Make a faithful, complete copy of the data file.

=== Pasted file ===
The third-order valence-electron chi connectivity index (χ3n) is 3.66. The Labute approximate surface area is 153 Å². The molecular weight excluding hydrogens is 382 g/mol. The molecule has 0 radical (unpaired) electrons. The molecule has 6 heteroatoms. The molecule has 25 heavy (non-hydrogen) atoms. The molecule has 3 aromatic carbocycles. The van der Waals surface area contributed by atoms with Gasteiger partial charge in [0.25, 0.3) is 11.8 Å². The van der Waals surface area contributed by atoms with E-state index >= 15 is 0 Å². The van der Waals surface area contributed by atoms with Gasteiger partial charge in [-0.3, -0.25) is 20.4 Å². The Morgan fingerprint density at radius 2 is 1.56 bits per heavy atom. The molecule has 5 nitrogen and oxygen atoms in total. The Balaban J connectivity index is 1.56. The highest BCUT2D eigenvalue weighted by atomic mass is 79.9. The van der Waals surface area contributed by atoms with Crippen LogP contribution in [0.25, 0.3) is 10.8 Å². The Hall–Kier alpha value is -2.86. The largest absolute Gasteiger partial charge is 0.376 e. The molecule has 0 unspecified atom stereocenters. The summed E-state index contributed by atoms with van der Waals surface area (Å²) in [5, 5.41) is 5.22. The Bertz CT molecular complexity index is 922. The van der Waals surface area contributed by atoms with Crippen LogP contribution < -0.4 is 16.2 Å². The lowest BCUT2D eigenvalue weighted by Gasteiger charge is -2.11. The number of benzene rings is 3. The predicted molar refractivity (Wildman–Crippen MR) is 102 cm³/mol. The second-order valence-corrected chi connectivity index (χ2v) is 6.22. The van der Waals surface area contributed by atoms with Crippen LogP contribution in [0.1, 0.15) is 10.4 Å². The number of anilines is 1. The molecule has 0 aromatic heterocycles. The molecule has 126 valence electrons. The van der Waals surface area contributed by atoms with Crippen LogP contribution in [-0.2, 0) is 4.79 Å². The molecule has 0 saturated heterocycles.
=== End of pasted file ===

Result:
The third-order valence-electron chi connectivity index (χ3n) is 3.66. The Labute approximate surface area is 153 Å². The molecular weight excluding hydrogens is 382 g/mol. The molecule has 0 radical (unpaired) electrons. The molecule has 6 heteroatoms. The molecule has 25 heavy (non-hydrogen) atoms. The molecule has 3 aromatic carbocycles. The van der Waals surface area contributed by atoms with Gasteiger partial charge in [0.25, 0.3) is 11.8 Å². The van der Waals surface area contributed by atoms with E-state index >= 15 is 0 Å². The van der Waals surface area contributed by atoms with Gasteiger partial charge in [-0.3, -0.25) is 20.4 Å². The Morgan fingerprint density at radius 2 is 1.56 bits per heavy atom. The molecule has 5 nitrogen and oxygen atoms in total. The Balaban J connectivity index is 1.56. The highest BCUT2D eigenvalue weighted by atomic mass is 79.9. The van der Waals surface area contributed by atoms with Crippen LogP contribution in [0.25, 0.3) is 10.8 Å². The Hall–Kier alpha value is -2.86. The largest absolute Gasteiger partial charge is 0.376 e. The molecule has 0 unspecified atom stereocenters. The summed E-state index contributed by atoms with van der Waals surface area (Å²) in [5, 5.41) is 5.22. The Bertz CT molecular complexity index is 922. The van der Waals surface area contributed by atoms with Crippen LogP contribution < -0.4 is 16.2 Å². The lowest BCUT2D eigenvalue weighted by Gasteiger charge is -2.11. The number of benzene rings is 3. The predicted molar refractivity (Wildman–Crippen MR) is 102 cm³/mol. The second-order valence-corrected chi connectivity index (χ2v) is 6.22. The van der Waals surface area contributed by atoms with Crippen LogP contribution in [0.1, 0.15) is 10.4 Å². The number of anilines is 1. The molecule has 0 aromatic heterocycles. The molecule has 126 valence electrons. The van der Waals surface area contributed by atoms with Crippen LogP contribution in [-0.2, 0) is 4.79 Å². The molecule has 0 saturated heterocycles.